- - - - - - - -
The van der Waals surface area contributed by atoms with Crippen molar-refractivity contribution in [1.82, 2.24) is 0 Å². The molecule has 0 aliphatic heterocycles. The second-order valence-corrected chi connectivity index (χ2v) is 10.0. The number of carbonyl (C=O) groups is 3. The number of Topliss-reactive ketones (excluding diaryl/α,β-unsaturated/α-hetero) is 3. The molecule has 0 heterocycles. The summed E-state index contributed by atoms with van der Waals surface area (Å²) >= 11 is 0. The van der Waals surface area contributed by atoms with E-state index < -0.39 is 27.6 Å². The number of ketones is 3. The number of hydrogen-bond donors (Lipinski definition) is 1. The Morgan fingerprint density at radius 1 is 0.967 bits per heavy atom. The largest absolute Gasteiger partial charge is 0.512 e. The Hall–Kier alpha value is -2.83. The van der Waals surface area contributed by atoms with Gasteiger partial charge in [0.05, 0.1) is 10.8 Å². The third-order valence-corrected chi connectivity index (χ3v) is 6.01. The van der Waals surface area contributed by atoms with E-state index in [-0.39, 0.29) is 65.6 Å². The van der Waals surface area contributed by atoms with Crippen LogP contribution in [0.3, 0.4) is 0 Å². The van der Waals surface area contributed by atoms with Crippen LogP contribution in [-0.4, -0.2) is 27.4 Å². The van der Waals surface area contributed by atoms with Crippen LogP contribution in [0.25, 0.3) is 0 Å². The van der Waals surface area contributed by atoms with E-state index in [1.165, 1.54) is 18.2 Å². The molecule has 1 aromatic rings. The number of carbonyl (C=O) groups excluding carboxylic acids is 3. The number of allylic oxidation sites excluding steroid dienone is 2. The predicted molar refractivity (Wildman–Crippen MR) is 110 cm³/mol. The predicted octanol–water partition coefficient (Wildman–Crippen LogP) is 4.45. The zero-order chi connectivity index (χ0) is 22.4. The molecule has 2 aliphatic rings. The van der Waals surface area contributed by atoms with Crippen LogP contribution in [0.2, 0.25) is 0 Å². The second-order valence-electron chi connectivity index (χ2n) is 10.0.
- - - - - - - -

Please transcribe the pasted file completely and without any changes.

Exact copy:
The van der Waals surface area contributed by atoms with Crippen molar-refractivity contribution in [1.82, 2.24) is 0 Å². The molecule has 0 aliphatic heterocycles. The second-order valence-corrected chi connectivity index (χ2v) is 10.0. The number of carbonyl (C=O) groups is 3. The number of Topliss-reactive ketones (excluding diaryl/α,β-unsaturated/α-hetero) is 3. The molecule has 0 heterocycles. The summed E-state index contributed by atoms with van der Waals surface area (Å²) >= 11 is 0. The van der Waals surface area contributed by atoms with E-state index < -0.39 is 27.6 Å². The number of ketones is 3. The number of hydrogen-bond donors (Lipinski definition) is 1. The Morgan fingerprint density at radius 1 is 0.967 bits per heavy atom. The largest absolute Gasteiger partial charge is 0.512 e. The Hall–Kier alpha value is -2.83. The van der Waals surface area contributed by atoms with Gasteiger partial charge in [0.05, 0.1) is 10.8 Å². The third-order valence-corrected chi connectivity index (χ3v) is 6.01. The van der Waals surface area contributed by atoms with E-state index in [-0.39, 0.29) is 65.6 Å². The van der Waals surface area contributed by atoms with Crippen LogP contribution in [0.3, 0.4) is 0 Å². The van der Waals surface area contributed by atoms with Crippen LogP contribution in [-0.4, -0.2) is 27.4 Å². The van der Waals surface area contributed by atoms with Crippen LogP contribution in [0.25, 0.3) is 0 Å². The van der Waals surface area contributed by atoms with E-state index in [1.165, 1.54) is 18.2 Å². The molecule has 1 aromatic rings. The number of carbonyl (C=O) groups excluding carboxylic acids is 3. The number of allylic oxidation sites excluding steroid dienone is 2. The predicted molar refractivity (Wildman–Crippen MR) is 110 cm³/mol. The predicted octanol–water partition coefficient (Wildman–Crippen LogP) is 4.45. The zero-order chi connectivity index (χ0) is 22.4. The molecule has 2 aliphatic rings. The van der Waals surface area contributed by atoms with Crippen LogP contribution in [0.2, 0.25) is 0 Å². The second-order valence-electron chi connectivity index (χ2n) is 10.0.